What you need to know about the future of BPS

Reforms to the CAP – and the Basic Payment Scheme (BPS) in particular – have caused a headache for many farmers.

But with further changes possible over the next five years, it’s likely they will have to be better informed than ever before.

Edward Barker, farm management consultant with Cheffins, looks at some key areas.

See also: BPS 2015 claims – key reminders

Going digital

BPS decisions made by Defra over the next 10 months are vital. Farmers are thought to have spent an extra eight to 10 hours on this year’s paperwork.

Switching to a purely online system will inevitably take just as long.

Meanwhile, every farmer will need to fully understand the number of ecological focus areas (EFA) they hold – all of which must be declared by 2018.

The time taken to map and measure just the currently required 5% per arable farm has been considerable. The resources needed to identify them all will be huge.

Farm secretary working on BPS online

© Tim Scrivener

Greening and EFA rules

Depending on the EU, the amount of land allocated as an EFA could increase from 5% to 7% of total arable area by 2018. As well as the extra administration costs, it will take more land out of production.

In addition – because of opposition from environmental campaigners and some MEPs – it is conceivable that the weighting for nitrogen-fixing crops could be reduced.

Equally, the benefit of catch and cover crops to soil structure and biodiversity – if Defra can lobby for a higher value – could make them increasingly popular. Farmers need to be aware and react accordingly.

Cropping plans

Depressed global commodity prices mean there is a real opportunity to integrate greening compliance within cropping plans.

Fallow, for example, is used for less productive fields, land that’s susceptible to blackgrass, or where there’s been establishment problems.

The Campaign for the Farmed Environment (CFE) can help on how to maximise environmental benefit from fallow.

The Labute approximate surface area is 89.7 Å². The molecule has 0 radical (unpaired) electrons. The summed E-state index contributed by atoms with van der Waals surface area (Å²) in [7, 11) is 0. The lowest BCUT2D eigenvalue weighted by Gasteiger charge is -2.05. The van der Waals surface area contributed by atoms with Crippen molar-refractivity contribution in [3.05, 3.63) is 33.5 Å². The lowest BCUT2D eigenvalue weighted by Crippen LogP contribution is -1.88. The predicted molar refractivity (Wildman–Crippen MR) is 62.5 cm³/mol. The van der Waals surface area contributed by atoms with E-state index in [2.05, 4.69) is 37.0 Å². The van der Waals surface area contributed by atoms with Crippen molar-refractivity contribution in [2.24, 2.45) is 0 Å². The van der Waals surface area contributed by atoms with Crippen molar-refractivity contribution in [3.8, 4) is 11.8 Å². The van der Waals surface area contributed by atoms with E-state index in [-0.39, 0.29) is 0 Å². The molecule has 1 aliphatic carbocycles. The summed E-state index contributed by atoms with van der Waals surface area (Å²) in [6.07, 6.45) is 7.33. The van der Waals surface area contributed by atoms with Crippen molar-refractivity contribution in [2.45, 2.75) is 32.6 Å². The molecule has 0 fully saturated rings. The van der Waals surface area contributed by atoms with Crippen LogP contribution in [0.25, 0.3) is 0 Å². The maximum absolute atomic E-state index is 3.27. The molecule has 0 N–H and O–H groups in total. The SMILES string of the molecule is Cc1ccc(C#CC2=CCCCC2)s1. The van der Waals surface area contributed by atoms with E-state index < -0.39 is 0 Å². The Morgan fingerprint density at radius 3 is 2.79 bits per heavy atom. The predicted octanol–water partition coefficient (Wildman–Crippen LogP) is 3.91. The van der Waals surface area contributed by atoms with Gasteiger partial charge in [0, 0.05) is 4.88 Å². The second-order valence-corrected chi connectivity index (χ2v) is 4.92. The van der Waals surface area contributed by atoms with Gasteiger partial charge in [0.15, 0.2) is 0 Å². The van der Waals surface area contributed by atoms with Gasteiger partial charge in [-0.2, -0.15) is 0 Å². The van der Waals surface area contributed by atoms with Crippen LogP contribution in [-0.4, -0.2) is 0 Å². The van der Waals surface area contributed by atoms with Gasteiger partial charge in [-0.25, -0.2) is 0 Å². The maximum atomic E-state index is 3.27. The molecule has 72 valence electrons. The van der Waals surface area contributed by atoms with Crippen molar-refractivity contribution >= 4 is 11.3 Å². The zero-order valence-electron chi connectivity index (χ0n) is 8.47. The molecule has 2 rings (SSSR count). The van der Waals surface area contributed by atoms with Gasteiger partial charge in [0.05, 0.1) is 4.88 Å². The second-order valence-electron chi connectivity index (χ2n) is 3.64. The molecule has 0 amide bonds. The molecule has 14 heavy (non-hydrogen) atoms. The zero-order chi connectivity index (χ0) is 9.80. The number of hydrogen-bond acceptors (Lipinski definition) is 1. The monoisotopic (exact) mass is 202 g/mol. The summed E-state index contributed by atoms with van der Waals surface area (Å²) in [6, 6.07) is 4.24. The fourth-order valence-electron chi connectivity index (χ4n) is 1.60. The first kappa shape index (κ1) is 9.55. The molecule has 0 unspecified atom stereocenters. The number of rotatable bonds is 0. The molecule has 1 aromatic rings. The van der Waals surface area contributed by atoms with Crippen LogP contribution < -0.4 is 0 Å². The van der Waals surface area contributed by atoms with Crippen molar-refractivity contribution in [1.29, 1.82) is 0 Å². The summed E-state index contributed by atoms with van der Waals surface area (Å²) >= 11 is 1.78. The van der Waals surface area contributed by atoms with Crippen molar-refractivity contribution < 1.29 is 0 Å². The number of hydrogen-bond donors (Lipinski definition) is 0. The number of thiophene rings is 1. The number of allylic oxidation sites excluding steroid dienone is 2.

In addition, an expected 30% rise in the number of nitrogen-fixing crops grown by farmers – coupled with an increase in demand – is likely to make the pulse market one to watch.

Whatever the short-term value of pulses or fallow, farmers should not forget the long-term benefit in helping with soil quality, weed control and improved biodiversity.

Harvesting beans

© Tim Scrivener

Countryside Stewardship Schemes

The new CSS starts in 2016, providing extra funding. Its “mid” tier agreements are competitive, so not everyone will be successful.

“Higher” tier agreements are expected to be offered by invitation to farms in designated areas or that have existing HLS agreements.

Farmers can apply from July and should start thinking about how to take advantage.

Euro notes and prices

© Isopix/REX

The euro

Uncertainty in the eurozone is likely to result in an equally volatile euro. With farmers having the choice of being paid in pounds or euros, fixing a rate in advance could be a good way to maximise payments.

Further down the line the prospect of a referendum on EU membership may also cause uncertainly – although payments are unlikely to alter until the current BPS ends in 2020.

Changes on farm

And finally – rules such as the Young Farmers Scheme and the “active farmer” test will apply for every year until 2020.

Any succession planning could see farms eligible for the Young Farmer Scheme top-up payment, whereas major diversification could see farms falling foul of the active farmer test.

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